Every morning I get up and walk two miles. This is because my doctor has gotten cranky in his old age. Part of the path I take is around the city park down on First Avenue, across the gully/railroad tracks from the theatre, going three times around the path.
It’s a lovely, open greensward, and lately part of its appeal is its unimpeded view of the sky. I realized this the morning after the recent Perseids meteor shower when I caught the last of the meteors flashing across the sky. I made a mental note for next time.
This past week I’ve been watching the conjunction of Venus and Jupiter on the eastern horizon, and since I’ve been reading Flat Earth, by Christine Garwood, it has been an amazing experience.
We have a couple of disparate threads here—I’ll try to keep it clear as we go along.
First of all, Flat Earth is solidly researched and infuriating: no one after the Babylonians believed the earth was flat—you have been lied to every Columbus Day—but in the 1840s, after Darwin had published and scientists began establishing themselves both as a profession and as an arbiter of truth, there arose a countermovement which looks, unfortunately, very familiar to us here in the 21st century: the Zetetic Astronomy movement.
Zetetic came from the Greek philosophers, and the short version is that it meant you shouldn’t believe anything but your lying eyes. Earth looks flat? Then it is. Those “scientists” were just pointy-headed atheists who were trying to pry you away from God, who clearly said the earth had corners and pillars and that Joshua made the sun stand still which how could it do if the earth were moving anyway hernggh??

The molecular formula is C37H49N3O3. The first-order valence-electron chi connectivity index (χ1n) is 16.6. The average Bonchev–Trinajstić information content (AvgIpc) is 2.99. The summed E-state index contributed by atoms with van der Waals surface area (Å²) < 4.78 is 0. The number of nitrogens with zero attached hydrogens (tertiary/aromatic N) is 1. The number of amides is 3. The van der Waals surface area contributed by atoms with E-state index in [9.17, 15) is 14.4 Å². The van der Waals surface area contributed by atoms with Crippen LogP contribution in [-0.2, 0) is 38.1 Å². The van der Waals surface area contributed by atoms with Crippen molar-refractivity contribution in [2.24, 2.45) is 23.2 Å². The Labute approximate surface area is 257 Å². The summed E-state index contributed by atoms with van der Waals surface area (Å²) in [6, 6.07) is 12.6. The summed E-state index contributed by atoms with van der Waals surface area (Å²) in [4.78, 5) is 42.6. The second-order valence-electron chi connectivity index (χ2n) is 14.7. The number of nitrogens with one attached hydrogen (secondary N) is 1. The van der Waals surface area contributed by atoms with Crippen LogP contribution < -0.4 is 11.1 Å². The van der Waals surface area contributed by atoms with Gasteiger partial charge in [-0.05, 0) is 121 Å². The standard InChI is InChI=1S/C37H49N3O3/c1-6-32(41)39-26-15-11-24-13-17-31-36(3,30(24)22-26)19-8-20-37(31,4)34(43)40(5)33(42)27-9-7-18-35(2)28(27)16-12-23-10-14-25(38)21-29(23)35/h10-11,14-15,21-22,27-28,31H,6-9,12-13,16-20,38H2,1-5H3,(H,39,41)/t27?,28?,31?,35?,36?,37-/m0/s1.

It is very distressing to read how all the pieces familiar to us today from the evolution wars were already in place: shyster pitch-men who may or may not believe what they’re selling to the rubes; the appeal to Scripture as an absolute truth; the scalding vituperation towards science and fact; and the refusal to countenance any evidence that contradicts the Holy Word of whoever it is that’s telling you that the Earth is Flat.
One bit of “evidence” that the zetetics found irresistible was that no sane person could possibly believe that we were on a globe rotating at 25,000 miles per hour, hurtling around the sun at 67,108 miles per hour. Any child could see how that was an insane lie: we’d all be flung from this supposed sphere into the skies.
Hold that thought.
If you get to spend any time with the stars at night, one thing that impresses itself on you is how they’re always the same. Javert was right in staking his moral imperative on them; they never change. (The fact that his moral imperative was wrong need not concern us here.)
For the ancients, the stars loomed much larger, of course. Every night was a complete blackout for them, and the view of the sky every night was spectacular in a way that requires us to take trips to Monument Valley to see.
And every night, the stars were the same. You saw the same patterns, the same groups, the same brightnesses, every night. You could identify them. You would notice how they rotated around that one star, how as the seasons changed they shifted northward or southward, how the sun rose each morning in specific groups that marched along in an annual procession.
You would notice the regularity of it all, how the sun would rise a little earlier every morning, a little further north every day, until one day in June when it would “stop” and go back the other way.